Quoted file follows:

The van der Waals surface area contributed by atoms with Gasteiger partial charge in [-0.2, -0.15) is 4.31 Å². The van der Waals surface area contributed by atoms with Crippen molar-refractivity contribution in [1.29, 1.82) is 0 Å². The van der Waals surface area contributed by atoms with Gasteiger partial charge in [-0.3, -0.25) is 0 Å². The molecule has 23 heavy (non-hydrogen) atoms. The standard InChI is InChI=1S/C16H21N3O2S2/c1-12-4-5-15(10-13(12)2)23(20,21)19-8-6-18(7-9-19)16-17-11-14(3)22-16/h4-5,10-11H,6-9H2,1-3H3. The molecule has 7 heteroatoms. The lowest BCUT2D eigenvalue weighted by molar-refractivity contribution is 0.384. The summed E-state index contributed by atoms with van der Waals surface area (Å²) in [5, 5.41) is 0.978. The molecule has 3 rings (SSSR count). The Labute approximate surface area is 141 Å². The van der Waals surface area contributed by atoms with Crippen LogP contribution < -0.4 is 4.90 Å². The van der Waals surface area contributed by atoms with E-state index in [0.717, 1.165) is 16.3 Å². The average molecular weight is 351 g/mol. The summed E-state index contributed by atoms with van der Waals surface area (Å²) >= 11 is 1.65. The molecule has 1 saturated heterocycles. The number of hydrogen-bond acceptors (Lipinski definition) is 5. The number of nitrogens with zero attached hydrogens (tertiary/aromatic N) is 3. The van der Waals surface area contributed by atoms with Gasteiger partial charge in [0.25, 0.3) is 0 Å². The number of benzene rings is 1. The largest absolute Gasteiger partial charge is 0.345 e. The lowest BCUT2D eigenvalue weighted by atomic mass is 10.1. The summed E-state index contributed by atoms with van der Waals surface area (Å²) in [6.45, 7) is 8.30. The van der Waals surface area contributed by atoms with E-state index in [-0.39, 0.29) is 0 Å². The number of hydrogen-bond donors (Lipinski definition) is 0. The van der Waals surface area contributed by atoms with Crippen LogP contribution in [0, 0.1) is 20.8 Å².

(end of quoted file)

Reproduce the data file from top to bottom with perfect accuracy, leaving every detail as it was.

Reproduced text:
The van der Waals surface area contributed by atoms with Gasteiger partial charge in [-0.2, -0.15) is 4.31 Å². The van der Waals surface area contributed by atoms with Crippen molar-refractivity contribution in [1.29, 1.82) is 0 Å². The van der Waals surface area contributed by atoms with Gasteiger partial charge in [-0.3, -0.25) is 0 Å². The molecule has 23 heavy (non-hydrogen) atoms. The standard InChI is InChI=1S/C16H21N3O2S2/c1-12-4-5-15(10-13(12)2)23(20,21)19-8-6-18(7-9-19)16-17-11-14(3)22-16/h4-5,10-11H,6-9H2,1-3H3. The molecule has 7 heteroatoms. The lowest BCUT2D eigenvalue weighted by molar-refractivity contribution is 0.384. The summed E-state index contributed by atoms with van der Waals surface area (Å²) in [5, 5.41) is 0.978. The molecule has 3 rings (SSSR count). The Labute approximate surface area is 141 Å². The van der Waals surface area contributed by atoms with Crippen LogP contribution < -0.4 is 4.90 Å². The van der Waals surface area contributed by atoms with E-state index in [0.717, 1.165) is 16.3 Å². The average molecular weight is 351 g/mol. The summed E-state index contributed by atoms with van der Waals surface area (Å²) >= 11 is 1.65. The molecule has 1 saturated heterocycles. The number of hydrogen-bond acceptors (Lipinski definition) is 5. The number of nitrogens with zero attached hydrogens (tertiary/aromatic N) is 3. The van der Waals surface area contributed by atoms with Gasteiger partial charge in [0.25, 0.3) is 0 Å². The number of benzene rings is 1. The largest absolute Gasteiger partial charge is 0.345 e. The lowest BCUT2D eigenvalue weighted by atomic mass is 10.1. The summed E-state index contributed by atoms with van der Waals surface area (Å²) in [6.45, 7) is 8.30. The van der Waals surface area contributed by atoms with E-state index in [-0.39, 0.29) is 0 Å². The number of hydrogen-bond donors (Lipinski definition) is 0. The van der Waals surface area contributed by atoms with Crippen LogP contribution in [0, 0.1) is 20.8 Å².